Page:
Watchmen HBO trailer breakdown and analysis
HBO has released the first official teaser for Watchmen, showing a reality where superheroes are unlawful, dangerous, and a major threat…but quite possibly the only people who can save the world. Following months of cryptic images and teasers, HBO has finally released the first official teaser trailer for Damon Lindelof’s Watchmen series, which is HBO’s first superhero show. The series stars Regina King, Jeremy Irons, Don Johnson, Tim Blake Nelson, and others as folks trying to get by in a world where vigilantes are seen as dangerous outlaws. This version of Watchmen is being called a “modern-day reimagining” of Alan Moore and Dave Gibbons’ iconic graphic novel, set 10 years after all previous continuities—instead of a one-to-one adaptation, like Zack Snyder’s 2009 film. Irons is said to be playing an older version of Ozymandias, Nelson is playing an FBI agent whose role was expanded after he was cast, and Jean Smart is portraying a new character called Agent Blake, whose sole purpose is stopping vigilantes. HBO still hasn’t announced an official release date, but the teaser says to expect Watchmen sometime this spring. Damon Lindelof is making a Watchmen TV series for HBO. While the big screen Watchmen movie adaptation divided audiences, fans have long dreamed of what it would be like if a cable network undertook a massive adaptation of Alan Moore and Dave Gibbons’ towering, inescapable comic book masterpiece.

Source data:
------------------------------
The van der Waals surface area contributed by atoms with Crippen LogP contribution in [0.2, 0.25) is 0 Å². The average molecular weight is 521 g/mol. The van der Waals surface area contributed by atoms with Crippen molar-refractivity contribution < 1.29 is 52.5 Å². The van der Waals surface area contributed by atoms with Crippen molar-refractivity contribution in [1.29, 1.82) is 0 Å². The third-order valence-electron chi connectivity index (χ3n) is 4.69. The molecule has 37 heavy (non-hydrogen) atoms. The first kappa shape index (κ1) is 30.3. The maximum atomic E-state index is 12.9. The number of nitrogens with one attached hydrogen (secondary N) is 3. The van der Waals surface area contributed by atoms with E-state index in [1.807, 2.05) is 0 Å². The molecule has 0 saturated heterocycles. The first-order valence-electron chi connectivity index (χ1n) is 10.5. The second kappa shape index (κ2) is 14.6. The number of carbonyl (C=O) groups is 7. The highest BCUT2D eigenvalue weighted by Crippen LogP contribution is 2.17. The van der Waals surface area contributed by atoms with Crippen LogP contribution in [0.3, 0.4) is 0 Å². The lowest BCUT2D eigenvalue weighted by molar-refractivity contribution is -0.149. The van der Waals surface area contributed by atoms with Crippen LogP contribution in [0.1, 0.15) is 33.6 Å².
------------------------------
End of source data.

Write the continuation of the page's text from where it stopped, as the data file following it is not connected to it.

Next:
Well, HBO finally took everyone up on that, readying a Watchmen TV series for a fall release. Instead, HBO’s Watchmen is a continuation of Moore and Gibbons’ work, moving the world forward to (presumably) the present day, and the action from New York City to Tulsa, Oklahoma. There’s only one recognisable character from the book present in this HBO footage, although the legacies of nearly every major player from Watchmen can be felt in various characters and shots. Watchmen ends with Rorschach’s journal likely about to be discovered by the staff of New Frontiersman, an aggressively reactionary publication. Does their “tick tock” chant indicate that they refer to themselves as “The Watchmen?” Or maybe that’s what the police are called in this world? The original Nite Owl, Hollis Mason, was a police officer before was inspired to become a superhero by the one-two punch of seeing Superman on the cover of Action Comics #1 on the newsstands and headlines about Hooded Justice appearing on the scene shortly thereafter. The argument can be made that superheroes serving in an official capacity in the Watchmen universe have more in common with the Comedian than Nite Owl (especially given how that funeral scene pays homage to Eddie Blake’s funeral… In fact, let’s go with the detective angle, as both King’s character and this mysterious silver fella are shown operating in broad daylight, wearing badges, and seemingly investigating a crime scene with more “traditional” (yet still masked) uniformed officers.